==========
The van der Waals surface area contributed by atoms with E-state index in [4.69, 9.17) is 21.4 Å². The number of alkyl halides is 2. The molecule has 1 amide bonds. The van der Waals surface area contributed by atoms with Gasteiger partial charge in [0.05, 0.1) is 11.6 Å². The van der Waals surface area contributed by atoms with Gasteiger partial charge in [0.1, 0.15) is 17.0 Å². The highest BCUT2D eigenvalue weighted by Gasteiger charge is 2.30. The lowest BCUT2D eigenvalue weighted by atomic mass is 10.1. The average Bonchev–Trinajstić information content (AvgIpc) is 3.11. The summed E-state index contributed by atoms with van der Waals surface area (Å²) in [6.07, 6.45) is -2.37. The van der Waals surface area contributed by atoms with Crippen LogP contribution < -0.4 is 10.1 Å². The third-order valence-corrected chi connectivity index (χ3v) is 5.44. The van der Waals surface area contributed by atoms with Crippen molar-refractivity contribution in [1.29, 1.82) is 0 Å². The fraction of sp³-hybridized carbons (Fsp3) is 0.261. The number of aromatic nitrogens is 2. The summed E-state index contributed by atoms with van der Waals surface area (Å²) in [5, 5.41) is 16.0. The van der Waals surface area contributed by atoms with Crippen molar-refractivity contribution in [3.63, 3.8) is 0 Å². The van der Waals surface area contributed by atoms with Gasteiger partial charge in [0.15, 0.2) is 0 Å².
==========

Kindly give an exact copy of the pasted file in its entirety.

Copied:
The van der Waals surface area contributed by atoms with E-state index in [4.69, 9.17) is 21.4 Å². The number of alkyl halides is 2. The molecule has 1 amide bonds. The van der Waals surface area contributed by atoms with Gasteiger partial charge in [0.05, 0.1) is 11.6 Å². The van der Waals surface area contributed by atoms with Gasteiger partial charge in [0.1, 0.15) is 17.0 Å². The highest BCUT2D eigenvalue weighted by Gasteiger charge is 2.30. The lowest BCUT2D eigenvalue weighted by atomic mass is 10.1. The average Bonchev–Trinajstić information content (AvgIpc) is 3.11. The summed E-state index contributed by atoms with van der Waals surface area (Å²) in [6.07, 6.45) is -2.37. The van der Waals surface area contributed by atoms with Crippen LogP contribution < -0.4 is 10.1 Å². The third-order valence-corrected chi connectivity index (χ3v) is 5.44. The van der Waals surface area contributed by atoms with Crippen molar-refractivity contribution in [1.29, 1.82) is 0 Å². The fraction of sp³-hybridized carbons (Fsp3) is 0.261. The number of aromatic nitrogens is 2. The summed E-state index contributed by atoms with van der Waals surface area (Å²) in [5, 5.41) is 16.0. The van der Waals surface area contributed by atoms with Crippen molar-refractivity contribution in [3.63, 3.8) is 0 Å². The van der Waals surface area contributed by atoms with Gasteiger partial charge in [0.15, 0.2) is 0 Å².